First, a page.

Overnight storms lead to flooding, damaged roads
Published 9:22 am Friday, April 19, 2019
Overnight storms Thursday night and into Friday morning produced heavy rain and have directly resulted in two roads inside Troup County becoming washed out, another seeing significant flooding and a host of additional roads becoming at risk of flooding or worse.
Wright Road and Bill Taylor Road had both experienced significant wash-outs by 10 a.m. ET Friday morning, and remain closed and unpassable. Floyd Road near Mountain Laurel Drive has also experienced significant flooding and is in danger of becoming compromised as well.
“Floyd Road is possibly going to be compromised, we’ll have to see how the road goes,” Troup County Sheriff’s Office Sgt. Stewart Smith said Friday morning. “We’ve got several that have water on them, but these are the three that we know of that are the major concern right now.”
Per the TCSO Facebook page, the following roads and locations had reported flooding issues as of 8 am ET: Flat Shoals Church Road, Hunt Road, Murphy Road, Perry Mill Road, Laurel Lane, Floyd Road, Oak Grove Road, Salem Road, Burgess Road, Leisure Circle, Leisure Lane, Autumn Trail SR54 at Glover Road (tree down), New Franklin Road near Arby’s (two lanes flooded) and Northwoods Drive at Bailey Way. The walking track and soccer fields behind Whitesville Road Elementary School have also experience significant flooding, as of Friday morning the entire track behind the elementary school was under water.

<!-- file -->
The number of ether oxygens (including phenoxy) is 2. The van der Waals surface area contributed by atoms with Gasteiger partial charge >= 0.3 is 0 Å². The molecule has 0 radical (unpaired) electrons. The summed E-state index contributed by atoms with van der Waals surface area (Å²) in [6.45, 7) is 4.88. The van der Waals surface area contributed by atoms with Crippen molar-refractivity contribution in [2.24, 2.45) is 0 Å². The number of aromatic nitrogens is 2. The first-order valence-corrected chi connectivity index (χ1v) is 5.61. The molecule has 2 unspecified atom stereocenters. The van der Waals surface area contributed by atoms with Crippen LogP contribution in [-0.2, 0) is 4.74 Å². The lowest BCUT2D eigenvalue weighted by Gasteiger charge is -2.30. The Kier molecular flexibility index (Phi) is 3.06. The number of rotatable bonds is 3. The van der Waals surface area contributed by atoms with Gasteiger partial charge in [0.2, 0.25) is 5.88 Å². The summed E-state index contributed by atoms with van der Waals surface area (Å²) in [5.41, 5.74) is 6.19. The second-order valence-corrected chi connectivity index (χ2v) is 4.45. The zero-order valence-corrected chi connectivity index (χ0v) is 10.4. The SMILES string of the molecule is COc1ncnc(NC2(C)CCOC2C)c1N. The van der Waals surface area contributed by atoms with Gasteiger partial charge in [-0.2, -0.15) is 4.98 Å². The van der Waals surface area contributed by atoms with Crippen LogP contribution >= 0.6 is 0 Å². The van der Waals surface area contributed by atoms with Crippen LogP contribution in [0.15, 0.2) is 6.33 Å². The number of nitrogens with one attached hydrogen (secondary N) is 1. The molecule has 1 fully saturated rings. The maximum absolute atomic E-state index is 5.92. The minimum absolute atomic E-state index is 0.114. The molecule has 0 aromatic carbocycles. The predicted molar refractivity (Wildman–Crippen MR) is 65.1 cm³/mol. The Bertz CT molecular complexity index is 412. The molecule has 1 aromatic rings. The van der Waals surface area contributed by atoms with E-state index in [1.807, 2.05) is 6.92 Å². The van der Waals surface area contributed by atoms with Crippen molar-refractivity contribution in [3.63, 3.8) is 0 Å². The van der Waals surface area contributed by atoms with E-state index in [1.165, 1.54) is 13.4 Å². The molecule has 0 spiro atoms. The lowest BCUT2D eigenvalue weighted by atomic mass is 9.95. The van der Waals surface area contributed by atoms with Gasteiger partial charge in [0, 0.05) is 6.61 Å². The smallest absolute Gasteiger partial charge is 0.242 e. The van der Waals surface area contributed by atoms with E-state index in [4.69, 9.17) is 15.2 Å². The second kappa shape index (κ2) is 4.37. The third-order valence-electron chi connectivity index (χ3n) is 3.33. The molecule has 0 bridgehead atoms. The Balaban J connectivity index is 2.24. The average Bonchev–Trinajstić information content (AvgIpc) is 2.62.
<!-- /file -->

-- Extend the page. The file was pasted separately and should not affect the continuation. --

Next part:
Smith said this type of event happens every few years when a torrent of rain comes through the area.
“This happens once every couple of years, just depending on what type of rain event we get, it’s not uncommon for this to happen,” Smith said.
Roads can become washed out during significant rain and subsequent flooding when running water penetrates the ground underneath a road, causing the foundation to become compromised.
“The water will get underneath the roadbed, and water running underneath the road can compromise it,” Smith said. “Sometimes there are culverts underneath those roads and they can’t handle the water and get compromised at that point.”
As of Friday morning, Smith said it was difficult to determine when the scope of damage to county roads would be known.
“That’s hard to tell,” Smith said. “It’s not the fact that it is still raining, it’s the fact that all that water is coming north and it’s got nowhere to go.”
Check back to Lagrangenews.com for further updates throughout the day.